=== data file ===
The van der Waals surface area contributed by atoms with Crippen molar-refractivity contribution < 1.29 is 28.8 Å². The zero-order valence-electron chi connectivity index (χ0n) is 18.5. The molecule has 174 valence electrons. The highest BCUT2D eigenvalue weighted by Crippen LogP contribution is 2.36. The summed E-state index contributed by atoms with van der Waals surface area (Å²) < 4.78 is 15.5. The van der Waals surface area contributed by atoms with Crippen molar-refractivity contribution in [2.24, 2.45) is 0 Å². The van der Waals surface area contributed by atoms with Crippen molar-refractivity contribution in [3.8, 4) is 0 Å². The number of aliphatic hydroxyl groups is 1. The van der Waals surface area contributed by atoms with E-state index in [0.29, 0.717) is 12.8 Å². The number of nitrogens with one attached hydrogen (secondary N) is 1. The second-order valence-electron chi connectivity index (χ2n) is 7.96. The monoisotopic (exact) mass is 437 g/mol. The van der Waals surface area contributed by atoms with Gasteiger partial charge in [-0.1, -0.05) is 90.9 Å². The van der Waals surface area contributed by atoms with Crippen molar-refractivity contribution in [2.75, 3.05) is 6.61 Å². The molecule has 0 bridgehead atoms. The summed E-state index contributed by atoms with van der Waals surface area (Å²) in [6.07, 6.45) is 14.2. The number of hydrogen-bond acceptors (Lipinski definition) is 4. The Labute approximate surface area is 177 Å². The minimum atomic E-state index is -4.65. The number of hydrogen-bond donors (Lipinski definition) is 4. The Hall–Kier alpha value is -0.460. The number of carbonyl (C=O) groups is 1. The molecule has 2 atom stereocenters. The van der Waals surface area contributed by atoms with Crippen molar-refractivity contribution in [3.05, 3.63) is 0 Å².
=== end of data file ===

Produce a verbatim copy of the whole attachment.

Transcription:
The van der Waals surface area contributed by atoms with Crippen molar-refractivity contribution < 1.29 is 28.8 Å². The zero-order valence-electron chi connectivity index (χ0n) is 18.5. The molecule has 174 valence electrons. The highest BCUT2D eigenvalue weighted by Crippen LogP contribution is 2.36. The summed E-state index contributed by atoms with van der Waals surface area (Å²) < 4.78 is 15.5. The van der Waals surface area contributed by atoms with Crippen molar-refractivity contribution in [2.24, 2.45) is 0 Å². The van der Waals surface area contributed by atoms with Crippen molar-refractivity contribution in [3.8, 4) is 0 Å². The number of aliphatic hydroxyl groups is 1. The van der Waals surface area contributed by atoms with E-state index in [0.29, 0.717) is 12.8 Å². The number of nitrogens with one attached hydrogen (secondary N) is 1. The second-order valence-electron chi connectivity index (χ2n) is 7.96. The monoisotopic (exact) mass is 437 g/mol. The van der Waals surface area contributed by atoms with Gasteiger partial charge in [-0.1, -0.05) is 90.9 Å². The van der Waals surface area contributed by atoms with Crippen molar-refractivity contribution in [2.75, 3.05) is 6.61 Å². The molecule has 0 bridgehead atoms. The summed E-state index contributed by atoms with van der Waals surface area (Å²) in [6.07, 6.45) is 14.2. The number of hydrogen-bond acceptors (Lipinski definition) is 4. The Labute approximate surface area is 177 Å². The minimum atomic E-state index is -4.65. The number of hydrogen-bond donors (Lipinski definition) is 4. The Hall–Kier alpha value is -0.460. The number of carbonyl (C=O) groups is 1. The molecule has 2 atom stereocenters. The van der Waals surface area contributed by atoms with Crippen molar-refractivity contribution in [3.05, 3.63) is 0 Å².